The city will receive roughly $5.6 million in ARPA funds.
Gaskin said on Wednesday he doesn’t want the city to “hem itself in” on a certain amount for stipends because he wants the ARPA funds to have the greatest long-term impact possible for the city. That’s among the reasons the city plans to hire a consultant to advise it on ARPA spending and compliance.
“This money we will be receiving from ARPA, and the reason we’re being very careful about how we determine how to spend it, is that this money could have a generational impact on Columbus,” Gaskin said. “… In my opinion part of the reason we’re in this particular situation we’re in right now — as far as not being able to award raises as we had hoped — is because of decisions that have been made in the past. I’m not just saying in the previous administration. I’m (also) looking at administrations prior to that.
“This is a serious time for serious minds, in my opinion. We cannot be making decisions on emotional thoughts,” he added. “We can’t be making decisions from comments we see on Facebook. We owe it to the citizens and our employees to make the kinds of decisions that will have a long-term impact on them in a positive way.”
Mickens doesn’t see the city as “hemmed in” from Tuesday’s vote and he made no guarantee he would support $5,000 stipends for all employees. He does, however, support giving some type of stipend from ARPA.
“The money is just earmarked. That is all,” Mickens said. “We can’t do anything until we hear back from the consultant and legal counsel. … We want to make sure the employees we have, who have been working diligently for a year and a half during this COVID pandemic, are rewarded for that. … That may mean we spend, maybe, $500,000 of that money, not necessarily the whole (earmarked portion of) $1.3 million.”
Mickens on mayor: ‘Honeymoon is wearing off’
On Wednesday, Mickens, the longest-tenured council member serving, leveled some criticism toward some of Gaskin’s actions in his first few months in office, particularly what he sees as a lack of clear direction from the administration and a lack of communication between the mayor and council members.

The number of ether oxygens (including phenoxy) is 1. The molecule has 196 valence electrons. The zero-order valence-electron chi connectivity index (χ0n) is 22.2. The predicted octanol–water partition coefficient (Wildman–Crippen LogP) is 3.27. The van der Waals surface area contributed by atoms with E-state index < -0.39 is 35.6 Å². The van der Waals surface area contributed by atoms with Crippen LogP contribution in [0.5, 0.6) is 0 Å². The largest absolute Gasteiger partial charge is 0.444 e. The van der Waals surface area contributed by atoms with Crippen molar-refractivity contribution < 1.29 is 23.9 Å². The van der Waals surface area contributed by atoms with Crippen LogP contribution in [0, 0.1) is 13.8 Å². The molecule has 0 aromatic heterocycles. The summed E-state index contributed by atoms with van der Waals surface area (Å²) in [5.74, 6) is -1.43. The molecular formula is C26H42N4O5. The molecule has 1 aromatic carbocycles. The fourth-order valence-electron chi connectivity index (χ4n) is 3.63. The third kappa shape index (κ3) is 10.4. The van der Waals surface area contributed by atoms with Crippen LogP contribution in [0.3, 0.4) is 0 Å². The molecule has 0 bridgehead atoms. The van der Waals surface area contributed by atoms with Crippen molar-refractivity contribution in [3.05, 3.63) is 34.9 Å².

He said he appreciates the mayor’s passion and believes he is “doing a good job.” But he added, “the honeymoon is wearing off.”
“We need a plan for what we’re going to do,” Mickens said. “We’ve been hearing about how we’re going to make this plan and that plan, but I don’t see anything in front of the council for us to vote up or down. Tell us what you want. You’re the mayor.”
Mickens said he and other council members routinely learn about city issues from local media stories or through the mayor’s social media posts. For example, he said, talk of a forensic audit has been brewing for months, but he didn’t learn until Wednesday that Gaskin planned to go back seven years.
While interim Chief Operations Officer Mark Alexander Jr. does have some contact with councilmen to keep them in the loop, Mickens said, there is little contact from the mayor.
“We want to hear from the mayor,” Mickens said. “I think he needs to develop better communication with every councilman. I think things would go smoother for him if he did.”
The Dispatch attempted to reach Gaskin this morning for a response to Mickens’ criticisms, but he had not returned call or text messages by press time.
Zack Plair is the managing editor for The Dispatch.